I feel like I need to rewatch the first two episodes of Hawkeye. I don’t think I was giving ’em a fair shake. I mean, yeah, I’m enjoying the show well enough so far, but at the back of my mind, all I was thinking was, “Why?”
It makes sense to me that they would adapt Matt Fraction, David Aja and Matt Hollingsworth’s run. At the same time, however, I feel like doing so draws way too many comparisons—and that’s not a good thing. (Hell, the show would’ve drawn those comparisons even if they didn’t badly photoshop Aja’s design work for all the promotional material.) (Also, pay Aja. Yes, his stuff’s work-for-hire, but the company has grown exponentially in the nearly ten years since the comics originally came out, and that series is now way more instrumental to the company’s continued success.) (Sorry… went off on a tangent there.)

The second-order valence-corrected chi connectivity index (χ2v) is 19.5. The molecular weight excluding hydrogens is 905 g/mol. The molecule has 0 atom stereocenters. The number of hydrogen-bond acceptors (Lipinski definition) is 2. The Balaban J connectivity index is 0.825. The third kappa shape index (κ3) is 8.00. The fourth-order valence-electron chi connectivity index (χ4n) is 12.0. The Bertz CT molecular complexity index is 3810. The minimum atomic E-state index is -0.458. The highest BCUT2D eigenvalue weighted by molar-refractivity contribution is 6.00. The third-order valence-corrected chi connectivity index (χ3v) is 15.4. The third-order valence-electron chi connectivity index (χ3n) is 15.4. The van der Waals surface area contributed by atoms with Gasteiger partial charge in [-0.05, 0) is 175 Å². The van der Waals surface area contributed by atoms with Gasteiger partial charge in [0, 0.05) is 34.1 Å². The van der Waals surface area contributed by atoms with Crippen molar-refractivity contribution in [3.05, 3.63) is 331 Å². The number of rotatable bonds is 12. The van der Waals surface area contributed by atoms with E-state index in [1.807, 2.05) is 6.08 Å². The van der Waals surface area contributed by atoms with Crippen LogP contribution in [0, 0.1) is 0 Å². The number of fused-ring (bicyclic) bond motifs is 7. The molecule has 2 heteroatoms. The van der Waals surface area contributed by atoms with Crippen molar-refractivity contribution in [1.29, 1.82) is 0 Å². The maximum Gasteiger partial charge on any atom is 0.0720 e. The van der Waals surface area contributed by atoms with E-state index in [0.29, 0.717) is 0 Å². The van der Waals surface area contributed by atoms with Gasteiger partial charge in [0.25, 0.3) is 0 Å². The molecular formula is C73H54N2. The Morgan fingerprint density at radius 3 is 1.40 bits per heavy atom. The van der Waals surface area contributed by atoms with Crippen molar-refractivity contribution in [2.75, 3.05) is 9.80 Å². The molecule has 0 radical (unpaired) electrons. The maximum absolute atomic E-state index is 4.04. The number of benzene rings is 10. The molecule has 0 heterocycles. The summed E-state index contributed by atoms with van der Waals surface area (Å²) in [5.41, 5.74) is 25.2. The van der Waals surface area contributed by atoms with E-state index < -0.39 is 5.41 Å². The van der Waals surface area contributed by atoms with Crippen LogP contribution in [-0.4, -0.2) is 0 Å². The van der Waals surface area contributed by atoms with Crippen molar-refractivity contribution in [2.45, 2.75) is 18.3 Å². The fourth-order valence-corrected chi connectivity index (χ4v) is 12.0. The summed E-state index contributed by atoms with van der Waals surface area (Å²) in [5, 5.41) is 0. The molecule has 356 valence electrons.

Maybe the show will get more visually interesting as it goes on, but you can’t tell me that it’ll be even remotely on par with what Aja. People said it whenever talks of adapting Watchmen came up and this is just as true for the Fraction/Aja/Hollingsworth run: some things can only be done best in comics.
It infuriates me that folks still view this medium as (to put it nicely) niche or (at worst) inferior. Whether from the big two or creator-owned stuff, comics aren’t just content farms to be used as stepping stones to movies and television. They can and do tell brilliant stories—stories that work so well not in spite of the medium they’re told in, but because of it.
(P.S. the YouTube channel Cosmonaut Variety Hour makes some similar points in this excellent video about live-action adaptations of anime.)
(P.P.S. I know that I’ve spoken about this before, either in a previous version of this blog or somewhere else, but between what’s happening—or not happening—with Aja and Ed Brubaker recently making public his grievances with the company, it just reminded me how much I love this medium—and how few people give it the respect it has earned.)